I also remember changing a config file, and being surprised when my changed worked first time.   After a cup of tea (an invaluable thinking aid) I put some spelling mistakes in the file ; and it carried on running.  Why? I was using the wrong config file.

I played with CORS and wanted to get things to fail, as well as to work.   This was a good choice, as I had many failures.

I’ll document how I got curl to work and demonstrate CORS , and document how I got a web browser to work – a real challenge

mqweb implements CORS, so you can configure mqweb to give a list of websites which may access your server.

The documentation  is not very clear.  It says

where allowedOrigins specifies the origin that you want to allow cross-origin requests from. You can use an asterisk surrounded by double quotation marks, “*”, to allow all cross-origin requests. You can enter more than one origin in a comma-separated list, surrounded by double quotation marks. To allow no cross-origin requests, enter empty quotation marks as the value for allowedOrigins.

My observations,

  • You cannot use generics, so http://127.0.0.1:* is the same as “*” – or allow all cross-origin requests
  • You must specify {scheme:address:port} so http or https,  the url with // at the front, and the specific port number
  • The match is an string equality test, so the case, spacing and values must be the same

How does an HTTP request work?

When you click on a web page, data is sent to the back end server.   The following data is exchanged

  • the request
  • request headers
  • your data going to the server
  • response headers
  • response data – such as the content of web page.

In more detail…

Request

Request Headers

  • accept: for example  text/html, application/xml
  • accept-languages: en-GB
  • dnt:  1  this is “do not track me”
  • user-agent:  Chromium
  • cookie: bcookie=”….”

Response headers

  • status: 200
  • status: 200 OK
  • set-cookie ….
  • server: nginx
  • ….

Response data

This might be the web page to be displayed.  It can include script, images etc.

What is the origin of the page?

If your web page, invoked a script, for example from clicking a button, an “Origin” header is added, for example Origin: http://localhost:8884 which is the address of the web server hosting the page.   The backend server checks to see if this header is present, and looks up site in the authorised list.

If the Origin is acceptable, it sends down additional response headers (CORS Headers), so the browser (or your program) knows and can use the web site.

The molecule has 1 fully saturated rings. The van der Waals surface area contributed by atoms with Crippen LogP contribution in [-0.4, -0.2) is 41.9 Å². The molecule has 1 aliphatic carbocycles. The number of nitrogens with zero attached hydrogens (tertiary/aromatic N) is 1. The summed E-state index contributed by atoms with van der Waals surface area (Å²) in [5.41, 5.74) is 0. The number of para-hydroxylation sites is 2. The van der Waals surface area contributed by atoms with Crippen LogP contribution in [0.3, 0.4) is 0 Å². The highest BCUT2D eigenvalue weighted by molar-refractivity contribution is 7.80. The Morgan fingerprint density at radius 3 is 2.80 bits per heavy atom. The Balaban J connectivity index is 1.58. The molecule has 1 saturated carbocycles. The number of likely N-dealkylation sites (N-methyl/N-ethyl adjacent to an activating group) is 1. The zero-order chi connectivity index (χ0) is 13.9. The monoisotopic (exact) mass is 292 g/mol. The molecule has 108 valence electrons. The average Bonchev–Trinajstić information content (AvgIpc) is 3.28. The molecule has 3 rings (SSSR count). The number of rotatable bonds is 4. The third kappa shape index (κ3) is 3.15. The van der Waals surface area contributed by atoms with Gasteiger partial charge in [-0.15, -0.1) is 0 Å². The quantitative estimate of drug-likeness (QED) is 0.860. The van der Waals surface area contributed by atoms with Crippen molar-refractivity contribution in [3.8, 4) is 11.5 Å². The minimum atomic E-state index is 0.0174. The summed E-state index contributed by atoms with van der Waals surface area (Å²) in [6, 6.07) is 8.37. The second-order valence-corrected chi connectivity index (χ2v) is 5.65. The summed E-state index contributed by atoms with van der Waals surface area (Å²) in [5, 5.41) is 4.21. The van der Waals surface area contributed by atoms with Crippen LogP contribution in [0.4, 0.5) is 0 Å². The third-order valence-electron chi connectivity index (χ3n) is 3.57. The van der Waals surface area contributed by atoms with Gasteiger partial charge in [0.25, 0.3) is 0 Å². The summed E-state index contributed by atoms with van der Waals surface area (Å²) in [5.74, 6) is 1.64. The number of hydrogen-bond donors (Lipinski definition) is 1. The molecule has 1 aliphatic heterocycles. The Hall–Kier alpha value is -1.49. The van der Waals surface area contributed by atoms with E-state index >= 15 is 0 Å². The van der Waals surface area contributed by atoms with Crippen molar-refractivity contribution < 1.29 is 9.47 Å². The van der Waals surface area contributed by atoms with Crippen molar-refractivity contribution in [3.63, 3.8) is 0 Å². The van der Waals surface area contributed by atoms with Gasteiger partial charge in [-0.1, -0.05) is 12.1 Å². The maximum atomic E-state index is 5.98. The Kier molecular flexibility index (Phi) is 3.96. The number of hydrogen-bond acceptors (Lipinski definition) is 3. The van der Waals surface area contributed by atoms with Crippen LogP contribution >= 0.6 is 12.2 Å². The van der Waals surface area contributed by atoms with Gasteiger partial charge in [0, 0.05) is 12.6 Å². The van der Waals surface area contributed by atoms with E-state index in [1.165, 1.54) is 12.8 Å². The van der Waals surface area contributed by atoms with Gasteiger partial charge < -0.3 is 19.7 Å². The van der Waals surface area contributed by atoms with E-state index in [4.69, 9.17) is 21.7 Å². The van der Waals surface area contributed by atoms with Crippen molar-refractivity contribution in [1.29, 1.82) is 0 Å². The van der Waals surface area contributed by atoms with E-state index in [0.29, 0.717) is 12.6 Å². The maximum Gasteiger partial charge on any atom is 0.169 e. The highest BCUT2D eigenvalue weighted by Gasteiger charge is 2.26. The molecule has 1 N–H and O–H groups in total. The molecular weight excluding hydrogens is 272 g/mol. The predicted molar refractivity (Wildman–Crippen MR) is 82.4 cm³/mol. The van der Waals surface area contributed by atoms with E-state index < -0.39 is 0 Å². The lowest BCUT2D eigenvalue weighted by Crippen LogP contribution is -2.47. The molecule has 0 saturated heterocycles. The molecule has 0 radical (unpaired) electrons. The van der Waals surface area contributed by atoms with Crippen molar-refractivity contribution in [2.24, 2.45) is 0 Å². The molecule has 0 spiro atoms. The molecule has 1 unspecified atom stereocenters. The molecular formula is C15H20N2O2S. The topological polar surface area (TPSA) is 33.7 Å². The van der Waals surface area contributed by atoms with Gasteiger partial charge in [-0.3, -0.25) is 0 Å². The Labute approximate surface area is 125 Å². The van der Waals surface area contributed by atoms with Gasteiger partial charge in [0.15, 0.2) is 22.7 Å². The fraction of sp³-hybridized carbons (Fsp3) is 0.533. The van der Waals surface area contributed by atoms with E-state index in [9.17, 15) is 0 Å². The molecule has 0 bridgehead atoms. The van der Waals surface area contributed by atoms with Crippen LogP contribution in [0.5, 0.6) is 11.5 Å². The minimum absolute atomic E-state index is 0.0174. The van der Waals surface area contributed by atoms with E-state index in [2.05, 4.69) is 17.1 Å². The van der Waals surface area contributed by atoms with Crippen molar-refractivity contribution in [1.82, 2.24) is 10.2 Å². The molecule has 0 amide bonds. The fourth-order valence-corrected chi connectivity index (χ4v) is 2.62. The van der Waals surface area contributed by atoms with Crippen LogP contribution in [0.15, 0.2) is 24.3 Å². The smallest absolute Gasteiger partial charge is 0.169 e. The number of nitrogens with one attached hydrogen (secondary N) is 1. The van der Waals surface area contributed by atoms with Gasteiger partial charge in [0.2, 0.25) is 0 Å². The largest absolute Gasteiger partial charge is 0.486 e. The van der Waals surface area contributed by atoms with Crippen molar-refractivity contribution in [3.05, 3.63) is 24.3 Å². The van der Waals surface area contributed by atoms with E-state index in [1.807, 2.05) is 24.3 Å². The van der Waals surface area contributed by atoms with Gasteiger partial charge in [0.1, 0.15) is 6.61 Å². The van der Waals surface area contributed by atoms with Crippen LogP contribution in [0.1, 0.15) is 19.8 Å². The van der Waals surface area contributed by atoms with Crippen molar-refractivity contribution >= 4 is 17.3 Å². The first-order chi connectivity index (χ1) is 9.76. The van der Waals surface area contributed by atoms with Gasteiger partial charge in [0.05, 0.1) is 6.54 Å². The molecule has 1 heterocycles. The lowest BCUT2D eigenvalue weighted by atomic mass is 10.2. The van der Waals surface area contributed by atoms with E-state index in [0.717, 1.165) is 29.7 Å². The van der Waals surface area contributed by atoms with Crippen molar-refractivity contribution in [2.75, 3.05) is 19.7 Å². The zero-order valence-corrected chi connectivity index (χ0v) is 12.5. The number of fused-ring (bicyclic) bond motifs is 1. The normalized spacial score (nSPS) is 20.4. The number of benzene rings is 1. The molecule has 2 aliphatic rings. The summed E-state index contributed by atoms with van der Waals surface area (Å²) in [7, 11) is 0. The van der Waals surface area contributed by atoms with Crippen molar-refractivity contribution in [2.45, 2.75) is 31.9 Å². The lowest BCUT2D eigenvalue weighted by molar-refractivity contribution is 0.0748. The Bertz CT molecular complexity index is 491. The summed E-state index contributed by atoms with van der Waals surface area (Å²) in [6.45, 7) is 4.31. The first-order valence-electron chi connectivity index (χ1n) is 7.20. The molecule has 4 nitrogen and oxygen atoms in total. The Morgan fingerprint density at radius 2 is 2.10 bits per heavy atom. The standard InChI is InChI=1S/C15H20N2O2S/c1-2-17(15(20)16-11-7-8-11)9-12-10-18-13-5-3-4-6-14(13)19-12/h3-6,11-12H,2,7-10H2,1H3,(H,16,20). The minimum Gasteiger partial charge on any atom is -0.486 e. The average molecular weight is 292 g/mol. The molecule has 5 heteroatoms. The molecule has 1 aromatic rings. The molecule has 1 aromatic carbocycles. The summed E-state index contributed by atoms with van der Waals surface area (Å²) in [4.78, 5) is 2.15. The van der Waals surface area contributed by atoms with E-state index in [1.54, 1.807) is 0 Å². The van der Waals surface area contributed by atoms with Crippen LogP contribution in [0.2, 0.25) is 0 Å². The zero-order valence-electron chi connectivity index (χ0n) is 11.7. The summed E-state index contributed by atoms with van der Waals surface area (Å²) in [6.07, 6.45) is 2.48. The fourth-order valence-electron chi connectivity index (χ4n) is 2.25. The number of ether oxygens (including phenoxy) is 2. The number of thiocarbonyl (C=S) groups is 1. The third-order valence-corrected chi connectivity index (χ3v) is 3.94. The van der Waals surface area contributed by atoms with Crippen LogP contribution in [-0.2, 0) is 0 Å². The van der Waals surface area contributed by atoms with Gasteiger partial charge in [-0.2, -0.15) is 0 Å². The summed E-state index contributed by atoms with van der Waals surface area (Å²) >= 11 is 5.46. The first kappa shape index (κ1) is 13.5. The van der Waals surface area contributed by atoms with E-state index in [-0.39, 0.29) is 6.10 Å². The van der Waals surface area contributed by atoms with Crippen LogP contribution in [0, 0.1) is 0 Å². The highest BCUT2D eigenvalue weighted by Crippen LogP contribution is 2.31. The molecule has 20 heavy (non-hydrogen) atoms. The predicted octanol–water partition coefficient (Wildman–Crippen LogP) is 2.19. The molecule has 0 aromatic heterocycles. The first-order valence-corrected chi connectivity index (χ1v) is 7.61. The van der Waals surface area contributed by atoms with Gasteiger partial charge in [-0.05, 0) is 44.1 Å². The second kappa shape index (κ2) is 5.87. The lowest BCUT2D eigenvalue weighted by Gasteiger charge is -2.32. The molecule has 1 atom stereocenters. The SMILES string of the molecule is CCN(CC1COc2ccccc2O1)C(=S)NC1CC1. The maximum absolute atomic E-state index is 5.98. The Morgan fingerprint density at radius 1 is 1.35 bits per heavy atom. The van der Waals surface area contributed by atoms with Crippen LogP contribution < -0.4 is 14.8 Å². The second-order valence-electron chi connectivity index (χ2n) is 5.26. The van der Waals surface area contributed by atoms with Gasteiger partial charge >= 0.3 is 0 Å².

As part of the handshake, the browser can send up an “OPTIONS” request (instead of a get/delete etc), with a header saying the browser will be doing a GET/DELETE etc from this origin.    If there is a positive response, where the additional CORS headers are send back then the get/delete is allowed.   If the CORS headers are not present in the response, then the request will not be permitted.   This is called a preflight check – just like having your boarding pass checked at the gate before you get on the plane.

Does it work?

If there is no Origin header in the request, the backend server thinks it is all same domain, and does no CORS checks.

This CORS support is really aimed at web browsers, as the web browsers will automatically add headers for you.  If you are using curl or other tools to create your own request, you specify exactly the headers you want, so if you omit the Origins header, the server will not check.

My mqwebuser.xml file had <variable name=”mqRestCorsAllowedOrigins” value=”https://9999.0.0.1:19442,http://localhost:8884”/&gt;

So origins for https://9999.0.0.1:19442 and http://localhost:8884 are permitted.

I used a configuration file for curl (because command parameters did not work passing the headers) and had in curl.parms

cacert ./cacert.pem
cert ./colinpaice.pem:password
key ./colinpaice.key.pem
cookie cookie.jar.txt
cookie-jar cookie.jar.txt
request OPTIONS
header “Access-Control-Request-Method: DELETE”
header “Access-Control-Request-Headers: Content-Type”
header “Origin: https://9999.0.0.1:19442
header “ibm-mq-rest-csrf-token : COLINCSRF”
include

I used the command

curl –verbose –config curl.parms –url https://localhost:9445/ibmmq/rest/v1/messaging/qmgr/QMA/queue/DEEPQ/message

The headers were displayed, and I had

OPTIONS /ibmmq/rest/v1/messaging/qmgr/QMA/queue/DEEPQ/message HTTP/1.1
> Host: localhost:9445
> User-Agent: curl/7.58.0
> Accept: */*
> Cookie: LtpaToken2_….
> Access-Control-Request-Method: DELETE
> Access-Control-Request-Headers: Content-Type
> Origin: https://9999.0.0.1:19442
> ibm-mq-rest-csrf-token : COLINCSRF

The response headers were

< HTTP/1.1 200 OK
< X-Powered-By: Servlet/3.1
< X-XSS-Protection: 1;mode=block